Unjust laws and illegal norms
AbstractDue to a variety of circumstances, lawmakers occasionally create laws whose aims are perceived as outright unjust by the majority of the people. In other situations, the law may utilize improper means for the pursuit of a just goal. In all such cases, lawmaking processes generate rules that do not reflect the values of the underlying population. In these cases individuals may face legal commands or prohibitions that conflict with their sense of justice or fairness. Individuals can oppose unjust laws through protest. Social opposition to unjust laws may trigger social norms that can have countervailing effects on legal intervention. The dynamic effects of these phenomena are the object of this paper.
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Bibliographic InfoArticle provided by Elsevier in its journal International Review of Law and Economics.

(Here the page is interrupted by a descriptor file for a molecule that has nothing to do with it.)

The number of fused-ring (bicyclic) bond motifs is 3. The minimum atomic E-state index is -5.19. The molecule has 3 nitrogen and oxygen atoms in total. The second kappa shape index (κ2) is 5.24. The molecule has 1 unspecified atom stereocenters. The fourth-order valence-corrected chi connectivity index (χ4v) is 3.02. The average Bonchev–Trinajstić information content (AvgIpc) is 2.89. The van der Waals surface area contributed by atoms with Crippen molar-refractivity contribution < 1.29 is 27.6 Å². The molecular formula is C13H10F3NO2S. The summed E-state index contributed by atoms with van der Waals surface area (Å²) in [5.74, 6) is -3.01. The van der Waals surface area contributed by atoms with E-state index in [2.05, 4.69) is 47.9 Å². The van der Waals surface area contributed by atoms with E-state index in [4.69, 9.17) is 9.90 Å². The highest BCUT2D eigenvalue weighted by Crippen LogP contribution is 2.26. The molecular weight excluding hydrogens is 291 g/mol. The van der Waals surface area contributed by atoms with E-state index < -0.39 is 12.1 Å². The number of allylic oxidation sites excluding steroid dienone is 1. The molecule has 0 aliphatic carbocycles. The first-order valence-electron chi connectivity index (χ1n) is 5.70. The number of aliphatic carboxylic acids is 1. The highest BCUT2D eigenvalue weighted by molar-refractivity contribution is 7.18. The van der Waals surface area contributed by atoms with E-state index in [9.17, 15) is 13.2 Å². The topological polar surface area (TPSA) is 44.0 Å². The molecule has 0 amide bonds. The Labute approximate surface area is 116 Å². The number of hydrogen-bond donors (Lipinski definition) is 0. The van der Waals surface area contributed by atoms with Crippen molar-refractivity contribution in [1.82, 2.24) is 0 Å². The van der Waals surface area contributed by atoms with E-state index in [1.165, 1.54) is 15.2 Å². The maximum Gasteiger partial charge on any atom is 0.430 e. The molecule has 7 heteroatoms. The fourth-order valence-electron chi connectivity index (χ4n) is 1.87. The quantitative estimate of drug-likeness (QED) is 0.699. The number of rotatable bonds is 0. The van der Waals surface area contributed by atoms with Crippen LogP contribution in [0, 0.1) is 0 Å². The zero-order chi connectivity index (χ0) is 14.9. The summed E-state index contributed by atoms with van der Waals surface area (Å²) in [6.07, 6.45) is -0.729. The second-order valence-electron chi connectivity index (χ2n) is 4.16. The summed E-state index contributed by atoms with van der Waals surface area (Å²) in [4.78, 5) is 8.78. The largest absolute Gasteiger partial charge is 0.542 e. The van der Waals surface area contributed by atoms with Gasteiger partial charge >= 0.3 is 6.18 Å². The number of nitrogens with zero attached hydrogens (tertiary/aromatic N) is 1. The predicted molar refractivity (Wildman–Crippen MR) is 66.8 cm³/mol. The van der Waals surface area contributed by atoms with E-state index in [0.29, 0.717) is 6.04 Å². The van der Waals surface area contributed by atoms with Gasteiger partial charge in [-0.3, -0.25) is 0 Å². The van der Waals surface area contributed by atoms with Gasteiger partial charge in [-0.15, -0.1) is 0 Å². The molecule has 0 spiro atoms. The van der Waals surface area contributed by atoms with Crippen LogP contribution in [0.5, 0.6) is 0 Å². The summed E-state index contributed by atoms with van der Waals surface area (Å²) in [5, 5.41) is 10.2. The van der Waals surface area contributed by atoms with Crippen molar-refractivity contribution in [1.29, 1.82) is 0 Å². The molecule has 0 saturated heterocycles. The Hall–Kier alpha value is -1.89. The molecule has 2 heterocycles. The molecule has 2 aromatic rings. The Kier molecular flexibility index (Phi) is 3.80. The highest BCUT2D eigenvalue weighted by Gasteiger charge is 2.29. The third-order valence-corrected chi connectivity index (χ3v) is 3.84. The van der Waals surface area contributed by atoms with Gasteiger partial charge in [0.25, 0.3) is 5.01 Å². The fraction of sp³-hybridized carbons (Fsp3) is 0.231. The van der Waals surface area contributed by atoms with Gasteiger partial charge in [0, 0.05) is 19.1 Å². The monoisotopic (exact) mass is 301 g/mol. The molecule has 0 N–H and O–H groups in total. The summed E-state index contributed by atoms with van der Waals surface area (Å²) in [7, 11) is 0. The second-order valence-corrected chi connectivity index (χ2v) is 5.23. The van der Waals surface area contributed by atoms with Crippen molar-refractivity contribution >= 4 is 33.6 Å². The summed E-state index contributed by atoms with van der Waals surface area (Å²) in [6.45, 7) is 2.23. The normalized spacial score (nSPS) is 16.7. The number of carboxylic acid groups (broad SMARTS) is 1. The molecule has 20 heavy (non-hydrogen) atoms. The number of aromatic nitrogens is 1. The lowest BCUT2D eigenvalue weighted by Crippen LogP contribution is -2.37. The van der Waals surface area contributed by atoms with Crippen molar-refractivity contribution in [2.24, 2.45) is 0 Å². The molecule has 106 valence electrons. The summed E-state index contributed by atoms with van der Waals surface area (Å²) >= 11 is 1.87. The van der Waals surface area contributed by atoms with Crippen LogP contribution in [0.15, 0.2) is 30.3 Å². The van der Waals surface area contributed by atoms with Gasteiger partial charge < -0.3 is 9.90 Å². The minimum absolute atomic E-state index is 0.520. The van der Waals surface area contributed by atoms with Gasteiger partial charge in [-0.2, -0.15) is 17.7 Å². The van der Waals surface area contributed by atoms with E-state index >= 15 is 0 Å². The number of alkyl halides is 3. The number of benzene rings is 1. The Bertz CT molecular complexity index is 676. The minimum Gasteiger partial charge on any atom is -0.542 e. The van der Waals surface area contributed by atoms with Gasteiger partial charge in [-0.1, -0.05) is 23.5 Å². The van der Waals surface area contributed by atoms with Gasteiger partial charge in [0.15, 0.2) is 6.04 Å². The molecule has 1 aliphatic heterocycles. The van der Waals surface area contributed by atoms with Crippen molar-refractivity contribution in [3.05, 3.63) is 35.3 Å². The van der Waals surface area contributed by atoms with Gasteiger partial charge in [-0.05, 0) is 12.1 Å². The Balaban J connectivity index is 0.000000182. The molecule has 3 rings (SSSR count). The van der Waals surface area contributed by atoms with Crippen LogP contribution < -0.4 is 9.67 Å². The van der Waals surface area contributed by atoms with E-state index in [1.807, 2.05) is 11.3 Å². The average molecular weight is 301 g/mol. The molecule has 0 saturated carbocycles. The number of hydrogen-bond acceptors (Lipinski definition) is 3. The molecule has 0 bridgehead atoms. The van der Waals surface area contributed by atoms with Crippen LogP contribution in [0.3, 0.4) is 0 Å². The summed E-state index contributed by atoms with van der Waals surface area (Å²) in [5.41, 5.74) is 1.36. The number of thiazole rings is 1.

Volume (Year): 32 (2012)
Issue (Month): 3 ()
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Web page: http://www.elsevier.com/locate/irle
Social norms; Countervailing effect; Expressive function; Law enforcement; Civil disobedience;
Find related papers by JEL classification:
- K10 - Law and Economics - - Basic Areas of Law - - - General (Constitutional Law)
- K42 - Law and Economics - - Legal Procedure, the Legal System, and Illegal Behavior - - - Illegal Behavior and the Enforcement of Law
- D70 - Microeconomics - - Analysis of Collective Decision-Making - - - General
- B52 - Schools of Economic Thought and Methodology - - Current Heterodox Approaches - - - Institutional; Evolutionary
- Z13 - Other Special Topics - - Cultural Economics - - - Economic Sociology; Economic Anthropology; Social and Economic Stratification
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